In March 2017, the NPR website ran a story that demonstrated the anti-African immigration posture of the Trump administration when it reported on a US-Africa summit in California that none of its 60 African guests were able to attend.
There was no clear reason why all the delegates from 12 African countries were denied visas to attend the African Global Economic and Development Summit, especially since none were from Libya, Somalia. or Sudan – the three African countries on President Trump’s Muslim ban executive order. But for any African who has applied for a US visa, the story was not surprising.
The blanket denial for the event almost seemed coordinated, but there is no reason to suspect this. There was no need for a memo instructing consular staff to specifically turn down all African invitees if there was already an implicit understanding that all African visa applicants were suspect.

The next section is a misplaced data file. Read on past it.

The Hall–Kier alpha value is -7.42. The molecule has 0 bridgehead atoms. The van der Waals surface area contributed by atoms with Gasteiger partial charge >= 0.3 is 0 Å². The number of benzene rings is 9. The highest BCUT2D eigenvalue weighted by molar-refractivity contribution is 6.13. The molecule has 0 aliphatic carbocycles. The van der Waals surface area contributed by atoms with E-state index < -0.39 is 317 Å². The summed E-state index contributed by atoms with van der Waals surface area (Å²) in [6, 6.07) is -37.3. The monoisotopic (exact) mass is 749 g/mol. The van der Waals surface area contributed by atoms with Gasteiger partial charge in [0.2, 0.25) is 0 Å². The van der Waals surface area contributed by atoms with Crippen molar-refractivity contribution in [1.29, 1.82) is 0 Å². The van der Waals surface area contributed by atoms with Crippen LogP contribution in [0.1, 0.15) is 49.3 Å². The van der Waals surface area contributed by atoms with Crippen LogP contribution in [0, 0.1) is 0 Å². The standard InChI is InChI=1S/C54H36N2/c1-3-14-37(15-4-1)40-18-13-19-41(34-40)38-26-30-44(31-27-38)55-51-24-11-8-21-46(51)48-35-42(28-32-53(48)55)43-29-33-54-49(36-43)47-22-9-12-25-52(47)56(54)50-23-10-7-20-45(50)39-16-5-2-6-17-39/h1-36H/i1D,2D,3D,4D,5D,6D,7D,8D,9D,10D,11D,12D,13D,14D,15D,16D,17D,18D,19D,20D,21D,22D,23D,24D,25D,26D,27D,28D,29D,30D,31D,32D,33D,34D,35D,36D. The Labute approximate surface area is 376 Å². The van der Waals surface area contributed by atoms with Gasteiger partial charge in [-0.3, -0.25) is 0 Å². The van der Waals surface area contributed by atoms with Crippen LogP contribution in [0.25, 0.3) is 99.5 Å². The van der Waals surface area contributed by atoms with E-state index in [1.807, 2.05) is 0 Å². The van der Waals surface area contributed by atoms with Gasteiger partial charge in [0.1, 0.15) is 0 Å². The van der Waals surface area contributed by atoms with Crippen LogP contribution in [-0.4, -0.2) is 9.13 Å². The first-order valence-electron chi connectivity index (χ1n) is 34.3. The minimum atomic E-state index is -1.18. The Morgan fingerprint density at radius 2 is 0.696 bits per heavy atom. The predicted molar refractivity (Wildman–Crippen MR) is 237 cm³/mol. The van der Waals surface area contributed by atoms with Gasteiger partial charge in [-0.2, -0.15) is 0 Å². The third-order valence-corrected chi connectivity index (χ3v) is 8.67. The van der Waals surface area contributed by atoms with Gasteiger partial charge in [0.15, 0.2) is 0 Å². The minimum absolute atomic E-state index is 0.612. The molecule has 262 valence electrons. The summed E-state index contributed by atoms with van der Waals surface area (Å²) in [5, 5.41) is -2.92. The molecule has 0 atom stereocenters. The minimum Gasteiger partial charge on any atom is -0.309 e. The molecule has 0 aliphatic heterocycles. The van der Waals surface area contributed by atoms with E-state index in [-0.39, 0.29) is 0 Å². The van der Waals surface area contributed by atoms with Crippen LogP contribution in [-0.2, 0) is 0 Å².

But this attitude is not exclusively a Trump administration or US issue. Canada’s visa approval rates for African applicants are lower than those for travellers from any other region and it has drawn criticism for its discriminatory posture. The same holds true for the Schengen area, where African nationals receive the most negative responses to their applications.
When the UK foreign secretary, Dominic Raab, suggests that poorer countries should wait for Western developed vaccines (through Covax) and forego Chinese and Russian vaccines, it seems doubly cruel.